Discourse refers to use of language in a context beyond the individual sentence, in writing and in speaking. Many grammatical features such as articles and verb tenses depend on context and cannot be explained well at just the sentence level[1]. In discourse in any language, we often begin in a certain tense, and then we may shift to other tenses depending on how other verbs relate to that tense. For example, in writing a paragraph or a whole essay may begin in a certain tense, depending on the writer’s purpose. This is usually a simple tense, such as simple present, which sets the basic time frame for what is to follow. We can call this the main tense or orientation tense[2].

1 English tenses

The following is a summary of the English tenses and their discourse functions.

Time frame Main tense Purpose Example
Future simple future prediction, plan, intention Laundry detergent will freeze in an Illinois winter.
Present simple present reporting facts; description H20 freezes at 0°C, or at anytime in a Minnesota winter.
Past simple past history, chronology, reporting facts as past background The river froze in a Canadian snowstorm.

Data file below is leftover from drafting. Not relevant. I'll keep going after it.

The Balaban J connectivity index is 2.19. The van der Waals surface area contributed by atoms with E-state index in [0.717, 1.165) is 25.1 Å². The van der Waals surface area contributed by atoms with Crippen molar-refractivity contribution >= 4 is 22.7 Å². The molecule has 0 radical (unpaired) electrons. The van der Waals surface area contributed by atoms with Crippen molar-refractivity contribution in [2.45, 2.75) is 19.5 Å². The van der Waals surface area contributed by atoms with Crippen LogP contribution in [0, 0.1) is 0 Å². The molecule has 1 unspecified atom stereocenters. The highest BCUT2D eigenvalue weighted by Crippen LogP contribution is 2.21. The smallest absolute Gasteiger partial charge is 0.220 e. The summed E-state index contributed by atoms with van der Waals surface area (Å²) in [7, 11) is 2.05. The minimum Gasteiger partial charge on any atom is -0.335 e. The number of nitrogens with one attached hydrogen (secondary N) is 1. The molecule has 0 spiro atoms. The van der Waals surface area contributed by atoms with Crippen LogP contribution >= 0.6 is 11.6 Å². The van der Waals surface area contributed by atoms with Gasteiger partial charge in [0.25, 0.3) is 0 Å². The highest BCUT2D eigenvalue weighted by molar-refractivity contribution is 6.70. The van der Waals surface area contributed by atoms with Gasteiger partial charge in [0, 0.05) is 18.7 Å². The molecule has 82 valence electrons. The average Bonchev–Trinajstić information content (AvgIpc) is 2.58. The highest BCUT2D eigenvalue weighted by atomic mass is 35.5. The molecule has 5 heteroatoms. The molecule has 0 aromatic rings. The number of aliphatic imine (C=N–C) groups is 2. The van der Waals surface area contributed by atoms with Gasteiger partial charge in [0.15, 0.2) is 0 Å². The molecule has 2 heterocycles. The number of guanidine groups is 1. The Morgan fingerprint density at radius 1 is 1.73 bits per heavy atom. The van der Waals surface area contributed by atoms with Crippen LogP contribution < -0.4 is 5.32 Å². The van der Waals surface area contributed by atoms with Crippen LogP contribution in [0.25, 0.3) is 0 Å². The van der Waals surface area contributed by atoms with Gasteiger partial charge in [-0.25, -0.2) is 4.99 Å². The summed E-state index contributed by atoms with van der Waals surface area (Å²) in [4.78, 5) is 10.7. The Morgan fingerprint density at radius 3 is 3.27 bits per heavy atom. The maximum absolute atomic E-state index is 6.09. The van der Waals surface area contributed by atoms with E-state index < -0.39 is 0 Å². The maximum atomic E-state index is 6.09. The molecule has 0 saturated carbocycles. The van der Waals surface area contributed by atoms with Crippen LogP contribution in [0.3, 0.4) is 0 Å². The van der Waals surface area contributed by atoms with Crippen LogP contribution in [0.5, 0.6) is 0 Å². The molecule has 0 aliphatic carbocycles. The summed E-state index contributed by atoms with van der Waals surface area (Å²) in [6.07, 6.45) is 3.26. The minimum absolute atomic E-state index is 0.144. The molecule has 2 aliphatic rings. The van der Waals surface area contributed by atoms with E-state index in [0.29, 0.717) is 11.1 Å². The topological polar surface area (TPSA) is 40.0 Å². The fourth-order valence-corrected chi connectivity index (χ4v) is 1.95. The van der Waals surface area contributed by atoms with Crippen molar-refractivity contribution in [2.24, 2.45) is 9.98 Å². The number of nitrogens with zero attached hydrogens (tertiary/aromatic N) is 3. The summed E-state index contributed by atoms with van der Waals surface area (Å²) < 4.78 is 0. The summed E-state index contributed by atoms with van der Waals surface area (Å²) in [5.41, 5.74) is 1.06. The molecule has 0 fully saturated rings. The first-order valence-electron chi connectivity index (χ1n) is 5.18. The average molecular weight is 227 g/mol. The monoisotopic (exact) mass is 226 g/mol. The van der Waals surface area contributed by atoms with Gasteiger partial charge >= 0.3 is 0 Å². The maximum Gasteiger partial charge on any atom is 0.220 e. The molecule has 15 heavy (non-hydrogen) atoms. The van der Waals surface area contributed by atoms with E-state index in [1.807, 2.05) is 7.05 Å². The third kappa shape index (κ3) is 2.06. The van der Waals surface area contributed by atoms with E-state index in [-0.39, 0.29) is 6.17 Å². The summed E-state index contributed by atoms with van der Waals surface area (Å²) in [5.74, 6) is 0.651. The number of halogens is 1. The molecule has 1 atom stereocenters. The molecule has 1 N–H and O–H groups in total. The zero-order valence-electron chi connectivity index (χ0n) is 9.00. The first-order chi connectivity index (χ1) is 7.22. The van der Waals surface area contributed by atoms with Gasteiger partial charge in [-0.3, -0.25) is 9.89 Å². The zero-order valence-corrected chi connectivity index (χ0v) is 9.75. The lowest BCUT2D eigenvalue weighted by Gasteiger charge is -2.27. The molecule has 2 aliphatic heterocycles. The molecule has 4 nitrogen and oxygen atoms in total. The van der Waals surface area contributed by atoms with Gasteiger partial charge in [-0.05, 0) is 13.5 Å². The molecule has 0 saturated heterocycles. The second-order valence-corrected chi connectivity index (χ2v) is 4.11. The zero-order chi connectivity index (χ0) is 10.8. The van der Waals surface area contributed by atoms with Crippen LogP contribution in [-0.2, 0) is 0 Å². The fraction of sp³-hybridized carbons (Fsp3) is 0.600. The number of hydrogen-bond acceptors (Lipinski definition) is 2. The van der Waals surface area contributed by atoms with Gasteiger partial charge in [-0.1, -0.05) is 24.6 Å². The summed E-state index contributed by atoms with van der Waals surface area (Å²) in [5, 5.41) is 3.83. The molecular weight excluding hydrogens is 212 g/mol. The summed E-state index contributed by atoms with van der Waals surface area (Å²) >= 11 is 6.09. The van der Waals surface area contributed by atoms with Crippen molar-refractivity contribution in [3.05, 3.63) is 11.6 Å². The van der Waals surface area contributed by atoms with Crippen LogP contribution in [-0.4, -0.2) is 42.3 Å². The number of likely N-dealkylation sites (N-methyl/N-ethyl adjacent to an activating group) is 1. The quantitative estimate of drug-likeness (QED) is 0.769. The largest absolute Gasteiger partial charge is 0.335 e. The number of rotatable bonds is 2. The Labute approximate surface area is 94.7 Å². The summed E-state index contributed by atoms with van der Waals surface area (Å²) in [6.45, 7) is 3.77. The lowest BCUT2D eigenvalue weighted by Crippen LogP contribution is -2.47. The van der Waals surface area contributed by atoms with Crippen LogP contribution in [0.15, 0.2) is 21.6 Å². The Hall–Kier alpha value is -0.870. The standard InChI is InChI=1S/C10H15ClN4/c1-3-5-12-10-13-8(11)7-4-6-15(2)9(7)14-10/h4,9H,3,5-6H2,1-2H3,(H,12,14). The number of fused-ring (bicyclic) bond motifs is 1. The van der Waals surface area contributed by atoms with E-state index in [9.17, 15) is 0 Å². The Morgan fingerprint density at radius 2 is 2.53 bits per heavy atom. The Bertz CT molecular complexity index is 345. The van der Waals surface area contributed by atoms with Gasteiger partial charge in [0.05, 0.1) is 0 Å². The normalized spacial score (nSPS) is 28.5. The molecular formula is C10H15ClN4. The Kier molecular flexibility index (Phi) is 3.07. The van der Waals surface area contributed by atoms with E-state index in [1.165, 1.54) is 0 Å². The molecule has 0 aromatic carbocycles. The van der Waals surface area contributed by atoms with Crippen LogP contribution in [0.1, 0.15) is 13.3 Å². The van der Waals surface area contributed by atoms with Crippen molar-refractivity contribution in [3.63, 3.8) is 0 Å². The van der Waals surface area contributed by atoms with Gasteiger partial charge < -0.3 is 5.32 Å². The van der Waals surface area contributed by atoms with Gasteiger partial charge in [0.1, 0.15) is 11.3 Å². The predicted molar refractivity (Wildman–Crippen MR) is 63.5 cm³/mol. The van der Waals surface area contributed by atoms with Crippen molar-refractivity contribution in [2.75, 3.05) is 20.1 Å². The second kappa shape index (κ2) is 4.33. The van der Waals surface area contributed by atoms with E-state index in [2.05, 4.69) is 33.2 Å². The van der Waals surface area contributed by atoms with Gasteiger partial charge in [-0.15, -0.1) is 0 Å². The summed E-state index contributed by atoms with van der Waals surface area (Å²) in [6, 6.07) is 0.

1.1 Sequence of tenses

After establishing a main tense, a writer may shift tenses, depending on the relationship of a particular item to the main tense. ‘Event’ refers to event, action, or state – the time of a fact or event relative to the main tense; ‘main time’ refers to the main time frame or main time orientation. The main discourse time is often expressed in a main clause, with the time of another event in a dependent (subordinate) clause. Below are the tenses that are preferred for such minor tense shifts.

Main time frame
(discourse reference time or main clause time)
Time of event referred to
(e.g., dependent clause)
Verb tense / form Examples
Past Past
Prior event:
In informal style, or when it is not necessary to emphasize that one event was finished before another event or before the reference time
Simple past Before we tried to do the laundry, the detergent froze.
Prior event:
Formal and/or clearly emphasizing that one event is completed before another (before the main time frame)